Megan Lindholm: The City Primeval

It is an absolute pleasure to host a guest post by one of my favorite authors — Megan Lindholm (who you may have read as Robin Hobb), who is here to talk about the story of the City Primeval — and the 35th anniversary of her novel, Wizard of the Pigeons.

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Why, yes. Yes, I do know what primeval means. Ancient. Original. Prehistoric.

So how can a city be any of those things? A city is built by humans, many humans, and it takes years of habitation before it can be called a city. Even if it’s abandoned and falls into ruin, even if the jungle or sands overtake it, or later generations rob it of its memorials, and cart away its bricks and stonework to be used elsewhere, it still can’t be primeval, can it?

Well, I don’t usually corrupt a word, but in this case, I’m going to. In fantasy, there are numerous primeval cities, ones built so long ago that everyone has forgotten them. There are cities that predate the younger age of humanity, full of ancient wonder and magic. In Science Fiction, there are even more and stranger primeval cities; ancient ruins, abandoned by the aliens who built them, full of riddles, puzzles and dangers. A rediscovered city is one of the tropes of our genre, the ideal setting for a game of Dungeons and Dragons, or a tale of awakening old magic, or a Leiber or Howard yarn of Swords and Sorcery.

Have you ever been in an unfamiliar forest, with night coming on, uncertain of which direction will lead you back to your camp or a well-marked trail? You might wonder what else is out there with you, and you will listen, and strain your eyes to see through the darkness, fearing that you have blundered into the territory of an unknown predator, something that operates on rules that you cannot comprehend. Something that sees you only as prey.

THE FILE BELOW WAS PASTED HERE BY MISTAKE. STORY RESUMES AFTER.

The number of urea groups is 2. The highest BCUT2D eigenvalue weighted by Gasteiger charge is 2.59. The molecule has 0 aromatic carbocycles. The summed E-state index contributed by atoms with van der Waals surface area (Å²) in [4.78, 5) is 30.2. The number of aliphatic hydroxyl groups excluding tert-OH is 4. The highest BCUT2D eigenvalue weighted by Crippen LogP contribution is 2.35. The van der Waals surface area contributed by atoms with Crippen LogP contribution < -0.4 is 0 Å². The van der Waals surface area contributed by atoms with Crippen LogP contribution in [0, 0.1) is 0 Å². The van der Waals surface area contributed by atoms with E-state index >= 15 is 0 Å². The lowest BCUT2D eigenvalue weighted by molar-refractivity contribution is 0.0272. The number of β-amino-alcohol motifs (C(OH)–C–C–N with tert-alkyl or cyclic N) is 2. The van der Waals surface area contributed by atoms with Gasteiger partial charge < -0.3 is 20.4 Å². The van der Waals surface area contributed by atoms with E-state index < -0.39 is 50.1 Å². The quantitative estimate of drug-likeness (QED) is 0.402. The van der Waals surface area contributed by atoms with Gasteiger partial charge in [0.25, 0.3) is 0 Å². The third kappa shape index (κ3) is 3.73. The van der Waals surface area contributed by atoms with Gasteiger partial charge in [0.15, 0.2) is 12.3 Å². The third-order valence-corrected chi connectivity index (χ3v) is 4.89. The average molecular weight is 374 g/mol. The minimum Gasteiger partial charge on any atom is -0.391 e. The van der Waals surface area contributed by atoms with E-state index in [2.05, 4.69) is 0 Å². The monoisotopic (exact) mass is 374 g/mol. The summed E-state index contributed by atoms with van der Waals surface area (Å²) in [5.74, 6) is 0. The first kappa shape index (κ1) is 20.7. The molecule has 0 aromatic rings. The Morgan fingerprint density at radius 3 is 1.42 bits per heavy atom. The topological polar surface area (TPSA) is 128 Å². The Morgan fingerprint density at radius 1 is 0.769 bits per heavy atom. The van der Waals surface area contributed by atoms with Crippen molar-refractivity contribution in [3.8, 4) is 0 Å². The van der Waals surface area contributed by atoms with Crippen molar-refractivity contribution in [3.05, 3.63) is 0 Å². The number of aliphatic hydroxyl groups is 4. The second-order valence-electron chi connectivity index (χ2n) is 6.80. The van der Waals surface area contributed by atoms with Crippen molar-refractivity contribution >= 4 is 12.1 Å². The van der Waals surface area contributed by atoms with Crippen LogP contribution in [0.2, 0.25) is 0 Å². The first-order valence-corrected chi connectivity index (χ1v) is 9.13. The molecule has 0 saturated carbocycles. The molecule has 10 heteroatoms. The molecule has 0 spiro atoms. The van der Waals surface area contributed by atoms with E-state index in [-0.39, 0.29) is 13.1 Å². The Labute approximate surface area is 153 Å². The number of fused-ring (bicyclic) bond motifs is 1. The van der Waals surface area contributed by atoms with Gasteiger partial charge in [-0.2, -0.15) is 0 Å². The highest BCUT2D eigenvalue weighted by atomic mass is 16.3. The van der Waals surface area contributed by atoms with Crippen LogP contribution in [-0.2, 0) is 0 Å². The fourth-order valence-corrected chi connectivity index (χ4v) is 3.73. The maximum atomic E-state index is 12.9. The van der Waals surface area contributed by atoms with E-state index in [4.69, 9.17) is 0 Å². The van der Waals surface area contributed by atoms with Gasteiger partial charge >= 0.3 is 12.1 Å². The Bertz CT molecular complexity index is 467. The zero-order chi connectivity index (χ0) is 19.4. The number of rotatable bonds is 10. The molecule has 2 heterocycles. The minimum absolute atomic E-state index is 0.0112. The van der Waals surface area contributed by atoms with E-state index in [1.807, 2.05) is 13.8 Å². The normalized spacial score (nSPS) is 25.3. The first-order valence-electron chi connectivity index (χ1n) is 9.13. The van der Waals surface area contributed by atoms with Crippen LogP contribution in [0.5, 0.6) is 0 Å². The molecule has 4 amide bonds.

Oh, wait. That’s not you in the forest. That’s me, in a city. And not an ancient, forgotten city, but a modern one. New York. Seattle. Paris. London. Edinburgh. Cities have always defied me; my sense of direction fails me when I cannot see the sun or moon. The buildings of concrete and steel and glass are faceless. Even in a retail district with lit display windows, in the small hours of the morning, the emptied streets seem threatening to me. Lighting is uneven, alleys gape, passing traffic glares and blares. And a big city, where the foot traffic remains lively all night? My caution remains.

A big city is the place where our most ancient predators are common. We are stalked by the creature that have always represented the greatest danger to any person: our fellow humans. And unlike a cougar or a skunk or a snake, the motive for attack can be completely incomprehensible. In the forest, one does not fear rape or robbery or harassment. But in a city?

Doubt me? Pooh-pooh this idea as that of a scared old woman? There is a natural law that I’ve never seen broken. Predators follow prey. It’s true on the tundra of Alaska, or the plains of Africa. And the more prey that is present, the greater the number of predators. Is that true of humans? Of course it is. Visit a big city bus station, or park outside a homeless warming shelter, or a soup kitchen. Go to a crowded retail mall when the holiday crowds are in full shopping frenzy. Sit down and watch. You won’t need binoculars to see them. The traffickers, the drug pushers, the petty thieves; they move through the crowd, looking for an opportunity. Or they seek a location from which they can watch the passing herd, and single out the one that looks most vulnerable to what they are offering. Or taking.  Beyond those predators are the creatures once human who will prey on the weak of helpless, for reasons that only they can grasp. Or for reasons that, in their damaged minds, they cannot verbalize at all. The vampires. The werewolves.